North Carolina’s Department of Public Instruction has been warning the public for weeks that student performance on standardized tests this year will be dramatically lower than in years past, reflecting the state’s move to align with the more rigorous Common Core standards as well as other college and career readiness standards in all subject areas.
Only 32 percent of students in grades 3-8 were proficient in reading and mathematics in 2012-13 — that’s almost a 27 percent drop from 2011-12, when 58.9 percent of students were proficient. The overall composite proficiency score for all state tests is 44.7 percent, down from 77.9 percent in 2011-12, a 33 percent drop.
The executive summary of the scores can be read here .
“Today we expect student mastery that demonstrates students are on their way to being career and college ready,” said State Superintendent Dr. June Atkinson, who explained that as a result of the higher standards, 2012-13 should be regarded as a transitional year and comparisons to previous years cannot be made.
The new standards are part of North Carolina’s READY Accountability system , which also include a new Standard Course of Study for all subjects and grade levels, new assessments to go with the SCOS, alignment with Common Core standards, and a school accountabilty model that focuses on career and college readiness measures.
School accountability growth results also saw a drop for 2012-13, although not as steep as student test scores. Seventy-one percent of schools met or exceeded growth this year, down from approximately 79 percent last year.
While there are no consequences this year for schools that did not meet growth expectations, next year the General Assembly’s A-F grading system will be in place, which will take into account growth measures.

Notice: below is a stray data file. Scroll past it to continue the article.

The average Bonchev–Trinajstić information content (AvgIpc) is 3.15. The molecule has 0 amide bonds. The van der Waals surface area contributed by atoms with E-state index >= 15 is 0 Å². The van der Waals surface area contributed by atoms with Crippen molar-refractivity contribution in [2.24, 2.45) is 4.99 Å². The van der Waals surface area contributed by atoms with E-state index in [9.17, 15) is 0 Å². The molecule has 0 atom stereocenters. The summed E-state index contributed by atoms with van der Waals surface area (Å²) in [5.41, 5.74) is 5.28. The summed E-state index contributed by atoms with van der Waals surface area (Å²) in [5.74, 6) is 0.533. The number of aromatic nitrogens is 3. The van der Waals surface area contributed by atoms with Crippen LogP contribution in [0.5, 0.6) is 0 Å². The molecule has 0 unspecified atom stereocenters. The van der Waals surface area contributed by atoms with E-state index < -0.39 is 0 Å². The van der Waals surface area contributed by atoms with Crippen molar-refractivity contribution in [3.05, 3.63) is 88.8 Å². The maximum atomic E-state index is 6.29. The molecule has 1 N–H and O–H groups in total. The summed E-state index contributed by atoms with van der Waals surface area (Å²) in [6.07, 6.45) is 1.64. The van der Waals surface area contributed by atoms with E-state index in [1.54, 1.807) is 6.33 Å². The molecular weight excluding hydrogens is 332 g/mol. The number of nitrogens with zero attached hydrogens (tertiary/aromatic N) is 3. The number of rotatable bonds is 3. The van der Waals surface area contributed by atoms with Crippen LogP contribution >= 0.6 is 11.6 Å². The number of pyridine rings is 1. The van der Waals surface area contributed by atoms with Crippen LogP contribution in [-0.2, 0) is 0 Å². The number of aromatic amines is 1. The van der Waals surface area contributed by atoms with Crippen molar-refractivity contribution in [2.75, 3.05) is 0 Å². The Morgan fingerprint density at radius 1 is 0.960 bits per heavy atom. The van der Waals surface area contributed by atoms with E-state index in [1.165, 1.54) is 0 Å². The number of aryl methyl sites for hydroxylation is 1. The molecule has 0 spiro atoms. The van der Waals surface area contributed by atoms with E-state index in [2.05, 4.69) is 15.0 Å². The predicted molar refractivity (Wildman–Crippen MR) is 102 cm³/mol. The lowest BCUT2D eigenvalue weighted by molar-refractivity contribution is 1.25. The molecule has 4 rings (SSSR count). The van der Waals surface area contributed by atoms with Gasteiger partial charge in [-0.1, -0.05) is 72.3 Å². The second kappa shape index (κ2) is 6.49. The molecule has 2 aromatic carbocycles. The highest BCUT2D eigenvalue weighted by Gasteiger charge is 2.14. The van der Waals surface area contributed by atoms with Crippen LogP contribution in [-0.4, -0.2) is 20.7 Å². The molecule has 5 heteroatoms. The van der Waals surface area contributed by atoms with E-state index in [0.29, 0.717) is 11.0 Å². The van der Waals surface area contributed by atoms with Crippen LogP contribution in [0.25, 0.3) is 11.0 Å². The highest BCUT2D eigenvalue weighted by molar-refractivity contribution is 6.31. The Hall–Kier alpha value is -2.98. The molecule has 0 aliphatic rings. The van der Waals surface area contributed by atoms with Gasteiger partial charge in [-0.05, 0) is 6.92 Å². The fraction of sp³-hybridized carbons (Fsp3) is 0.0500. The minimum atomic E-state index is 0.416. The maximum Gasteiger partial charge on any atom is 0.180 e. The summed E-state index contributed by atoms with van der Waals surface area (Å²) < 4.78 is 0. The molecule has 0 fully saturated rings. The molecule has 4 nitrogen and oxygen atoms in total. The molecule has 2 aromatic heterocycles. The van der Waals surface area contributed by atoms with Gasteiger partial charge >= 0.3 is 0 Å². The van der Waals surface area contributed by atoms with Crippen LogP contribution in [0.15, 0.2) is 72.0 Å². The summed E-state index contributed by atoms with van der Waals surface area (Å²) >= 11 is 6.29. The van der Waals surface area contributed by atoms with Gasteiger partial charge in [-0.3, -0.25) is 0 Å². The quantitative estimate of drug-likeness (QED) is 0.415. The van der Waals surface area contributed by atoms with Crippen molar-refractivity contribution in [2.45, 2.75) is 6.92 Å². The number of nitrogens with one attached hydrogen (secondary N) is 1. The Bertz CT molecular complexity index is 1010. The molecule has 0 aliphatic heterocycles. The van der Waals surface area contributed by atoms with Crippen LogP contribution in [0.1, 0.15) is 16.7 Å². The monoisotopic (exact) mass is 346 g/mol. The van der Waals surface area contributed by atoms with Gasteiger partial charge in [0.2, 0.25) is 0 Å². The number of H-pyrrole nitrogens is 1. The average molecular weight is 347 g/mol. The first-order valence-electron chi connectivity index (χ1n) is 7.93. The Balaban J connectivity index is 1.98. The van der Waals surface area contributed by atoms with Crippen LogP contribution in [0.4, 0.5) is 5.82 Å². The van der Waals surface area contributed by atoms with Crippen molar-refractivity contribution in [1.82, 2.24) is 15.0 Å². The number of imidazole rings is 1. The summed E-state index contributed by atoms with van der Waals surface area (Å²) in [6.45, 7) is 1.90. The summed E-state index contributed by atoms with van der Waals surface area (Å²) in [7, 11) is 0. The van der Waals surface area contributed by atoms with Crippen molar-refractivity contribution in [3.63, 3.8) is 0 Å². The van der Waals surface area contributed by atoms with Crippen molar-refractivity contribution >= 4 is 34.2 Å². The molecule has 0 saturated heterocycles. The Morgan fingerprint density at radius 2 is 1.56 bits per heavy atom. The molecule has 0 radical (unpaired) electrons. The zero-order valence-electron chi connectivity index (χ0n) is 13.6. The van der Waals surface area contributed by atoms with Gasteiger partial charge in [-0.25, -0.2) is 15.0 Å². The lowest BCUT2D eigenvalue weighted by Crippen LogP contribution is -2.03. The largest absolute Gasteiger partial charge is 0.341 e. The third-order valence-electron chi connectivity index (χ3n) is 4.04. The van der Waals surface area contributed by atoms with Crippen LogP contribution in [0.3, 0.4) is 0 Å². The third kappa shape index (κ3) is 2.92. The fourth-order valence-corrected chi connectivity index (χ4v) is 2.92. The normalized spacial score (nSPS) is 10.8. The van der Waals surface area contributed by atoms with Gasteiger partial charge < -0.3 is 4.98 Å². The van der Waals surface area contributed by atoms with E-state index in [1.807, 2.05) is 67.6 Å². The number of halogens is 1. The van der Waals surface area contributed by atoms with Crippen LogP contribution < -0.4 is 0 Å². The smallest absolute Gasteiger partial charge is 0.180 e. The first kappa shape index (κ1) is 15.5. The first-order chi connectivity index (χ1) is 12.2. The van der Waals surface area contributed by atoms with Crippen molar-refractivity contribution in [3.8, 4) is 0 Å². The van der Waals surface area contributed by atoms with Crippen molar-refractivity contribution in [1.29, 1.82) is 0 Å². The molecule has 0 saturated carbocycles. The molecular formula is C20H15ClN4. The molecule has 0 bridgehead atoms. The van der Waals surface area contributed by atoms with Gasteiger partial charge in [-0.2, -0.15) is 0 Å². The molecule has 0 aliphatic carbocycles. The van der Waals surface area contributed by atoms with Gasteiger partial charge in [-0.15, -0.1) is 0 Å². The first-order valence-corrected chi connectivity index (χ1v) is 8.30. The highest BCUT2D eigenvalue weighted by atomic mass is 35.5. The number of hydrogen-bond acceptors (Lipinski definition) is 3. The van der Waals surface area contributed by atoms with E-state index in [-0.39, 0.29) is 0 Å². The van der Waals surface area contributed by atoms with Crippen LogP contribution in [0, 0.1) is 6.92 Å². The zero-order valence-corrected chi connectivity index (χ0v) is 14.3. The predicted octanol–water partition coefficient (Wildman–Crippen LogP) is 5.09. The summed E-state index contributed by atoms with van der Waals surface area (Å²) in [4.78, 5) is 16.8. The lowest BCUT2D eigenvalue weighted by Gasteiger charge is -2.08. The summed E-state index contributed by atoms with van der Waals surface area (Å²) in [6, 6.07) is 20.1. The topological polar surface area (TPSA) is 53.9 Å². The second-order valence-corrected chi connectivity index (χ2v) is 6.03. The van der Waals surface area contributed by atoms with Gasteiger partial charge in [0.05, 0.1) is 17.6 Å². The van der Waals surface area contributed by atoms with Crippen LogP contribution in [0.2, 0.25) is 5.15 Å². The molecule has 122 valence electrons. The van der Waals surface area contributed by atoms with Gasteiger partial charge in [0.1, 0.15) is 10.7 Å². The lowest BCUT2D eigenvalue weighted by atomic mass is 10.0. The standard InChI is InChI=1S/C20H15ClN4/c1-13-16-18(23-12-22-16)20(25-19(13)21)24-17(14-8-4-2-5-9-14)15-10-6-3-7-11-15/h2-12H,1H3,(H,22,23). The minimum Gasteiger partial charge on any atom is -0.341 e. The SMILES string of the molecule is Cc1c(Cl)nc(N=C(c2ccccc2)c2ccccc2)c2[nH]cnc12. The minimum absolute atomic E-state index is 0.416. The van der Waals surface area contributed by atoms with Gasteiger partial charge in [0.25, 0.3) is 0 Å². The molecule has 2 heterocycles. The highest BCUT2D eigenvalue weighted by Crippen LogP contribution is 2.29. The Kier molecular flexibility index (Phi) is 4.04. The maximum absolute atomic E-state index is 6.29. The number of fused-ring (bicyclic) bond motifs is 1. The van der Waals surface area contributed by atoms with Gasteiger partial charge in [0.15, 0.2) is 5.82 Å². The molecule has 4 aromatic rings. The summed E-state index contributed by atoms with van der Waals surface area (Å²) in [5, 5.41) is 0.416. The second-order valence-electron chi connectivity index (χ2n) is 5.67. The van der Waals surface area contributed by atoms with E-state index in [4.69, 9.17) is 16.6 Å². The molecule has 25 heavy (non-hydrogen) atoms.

When other states transitioned to the Common Core and/or adopted more rigorous standards, they also saw dramatic drops in students’ test scores. According to The New York Times, New York, which recently adopted the Common Core, released scores in August which showed that about 31 percent of the state’s students in third through eighth grades met or exceeded the proficiency standard in language arts — down from about 55 percent in 2012 and 77 percent in 2009.
Kentucky also experienced an overall drop of 30 percent in students’ test scores in 2012 when their students took tests aligned with the Common Core standards for the first time.
Atikinson expects to see big jumps in certain areas in proficiency for next year, but incremental progress overall going forward.
Teachers’ scores on the EVAAS system were also released. EVAAS is a value-added metric to measure student growth. Teachers are evaluated with this data to determine their effectiveness in the classroom. More than 20 percent of teachers did not meet expected growth on EVAAS scores.
In addition to the release of statewide test scores, the 2013 National Assessment of Educational Progress (NAEP) scores were also released today .
North Carolina fourth and eighth grade students’ performance on the NAEP assessments held steady, according to The National Center for Educational Statistics (NCES).
The NCES found that North Carolina students are continuing to perform at or above the national average on NAEP’s mathematics and reading assessments.
Board members expected the release of the annual teacher turnover report at this month’s State Board of Education meeting, but that report was delayed until December due to concerns that data received from local school districts about staffing was not accurate.
A Race to the Top update at the board meeting revealed that 50 percent of North Carolina’s teachers leave their jobs before their fifth year of employment. North Carolina is also one of the top five states in the country that rely on out-of-state teachers to staff its instructional workforce.
At the close of the meeting, the board passed a resolution to devise a comprehensive strategy to increase teacher compensation.
“It’s incumbent on this board to make the profession so attractive that there’s a line at the door, and pay is a piece of that,” said board member Wayne McDevitt.